Women in the workforce
As with most companies across the globe, men still dominate 80% of senior management and executive level. Within the natural products industry, attendees shared a common concern for leveling the field between men and women in the workforce, with attendees from Marealis AS sharing their proactive strategy to recruit a woman for a senior role within the business. There is a clear need to invest in internal initiatives that support and empower women by providing them with the tools, skillset and coaching to climb the corporate ladder. It's down to brands and players to raise industry-wide awareness about women in leadership, but then also bring focus back to individual companies and what can be done to put wheels of change in motion. Representatives from Kerry explained how equal rights are addressed within the company and outlined the mentorship programmes in place to empower women.
Following on from discussion around female empowerment, another key issue that emerged from the discussion was around split parental leave, and supporting women rejoining the workforce after having a child. Commonly, women drop out of the workforce early in their career to have and raise children. Globally, roughly 25% of women do not return to work after having a child, and roundtable attendees agreed that few women are able to commit to full-time hours and 'pick up where they left off' when they do.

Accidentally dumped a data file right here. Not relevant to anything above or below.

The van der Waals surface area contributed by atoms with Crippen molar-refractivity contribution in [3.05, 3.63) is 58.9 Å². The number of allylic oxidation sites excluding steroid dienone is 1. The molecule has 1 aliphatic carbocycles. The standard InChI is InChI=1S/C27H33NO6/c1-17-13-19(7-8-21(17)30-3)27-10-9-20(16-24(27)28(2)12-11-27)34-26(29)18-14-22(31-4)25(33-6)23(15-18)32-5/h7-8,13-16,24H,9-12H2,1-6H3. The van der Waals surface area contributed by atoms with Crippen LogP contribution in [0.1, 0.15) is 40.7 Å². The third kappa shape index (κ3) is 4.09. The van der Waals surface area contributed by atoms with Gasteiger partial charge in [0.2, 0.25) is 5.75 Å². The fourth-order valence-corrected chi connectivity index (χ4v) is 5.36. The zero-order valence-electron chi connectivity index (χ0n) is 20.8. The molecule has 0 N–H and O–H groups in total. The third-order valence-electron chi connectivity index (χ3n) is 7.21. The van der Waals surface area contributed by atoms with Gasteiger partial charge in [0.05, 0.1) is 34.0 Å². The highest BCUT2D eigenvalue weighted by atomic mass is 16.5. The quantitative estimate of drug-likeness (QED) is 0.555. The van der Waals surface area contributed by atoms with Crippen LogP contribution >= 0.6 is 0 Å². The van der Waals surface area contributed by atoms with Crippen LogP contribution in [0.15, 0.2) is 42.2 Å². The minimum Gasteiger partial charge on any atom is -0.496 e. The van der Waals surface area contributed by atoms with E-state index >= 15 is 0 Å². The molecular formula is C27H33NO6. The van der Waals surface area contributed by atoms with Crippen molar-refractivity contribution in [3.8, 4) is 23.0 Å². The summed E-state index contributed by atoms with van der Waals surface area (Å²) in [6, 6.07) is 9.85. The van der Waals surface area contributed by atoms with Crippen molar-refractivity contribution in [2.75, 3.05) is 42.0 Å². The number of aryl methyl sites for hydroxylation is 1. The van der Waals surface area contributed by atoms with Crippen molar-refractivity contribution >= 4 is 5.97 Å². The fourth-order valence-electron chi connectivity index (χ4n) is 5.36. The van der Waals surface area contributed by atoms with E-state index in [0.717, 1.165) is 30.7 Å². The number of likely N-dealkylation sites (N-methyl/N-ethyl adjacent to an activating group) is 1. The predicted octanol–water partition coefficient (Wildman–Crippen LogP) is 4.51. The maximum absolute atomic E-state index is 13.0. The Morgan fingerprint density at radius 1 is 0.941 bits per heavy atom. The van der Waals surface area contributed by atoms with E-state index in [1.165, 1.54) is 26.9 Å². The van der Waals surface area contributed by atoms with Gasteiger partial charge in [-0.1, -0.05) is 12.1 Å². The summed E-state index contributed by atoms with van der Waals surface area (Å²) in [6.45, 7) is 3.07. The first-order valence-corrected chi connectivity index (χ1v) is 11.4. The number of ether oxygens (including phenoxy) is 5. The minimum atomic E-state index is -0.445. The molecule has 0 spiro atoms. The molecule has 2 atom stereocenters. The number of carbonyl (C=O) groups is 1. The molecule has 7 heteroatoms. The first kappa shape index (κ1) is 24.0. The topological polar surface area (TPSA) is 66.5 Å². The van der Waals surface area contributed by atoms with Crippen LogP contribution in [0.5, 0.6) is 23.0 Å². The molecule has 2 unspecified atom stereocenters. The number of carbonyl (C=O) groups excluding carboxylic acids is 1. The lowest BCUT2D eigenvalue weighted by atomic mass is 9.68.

Split parental leave, flexible working and transition support were all topics highlighted pertaining to 'life after kids.' Women need assurance that their company will understand and address the challenges that come with parenthood. While men conventionally take little paternity leave, and fortunately, shifts are already underway to allocate split parental leave and provide tailored support to women returning to work. Additionally, there is still work to be done from a hiring perspective to rethink how businesses recruit and onboard women who have had a career gap whilst raising young children.
Building the business case
While we may like to think all businesses embrace the modern day, in reality, traditional models and single-minded thinking still prevail and create cultural challenges. When it comes to cultivating a company culture that is accepting and embracing of diversity and inclusion, change often has to be motivated by numbers, said a Prinsen Berning representative.
When it comes to building the business case to implement and promote diversity and inclusion, DuPont shares that 35% of diverse teams outperform less diverse teams, and diverse companies are 70% more likely to capture new markets. The more recognised a business is for its inclusive culture, the more likely it is to attract and retain talent. Diversity and inclusion initiatives are undoubtedly a benefit to the bottom line—not only do they attract and retain talent, but they also improve brand image,, create competitive edge and engage employees, in turn generating improved productivity and ultimatley, more profit.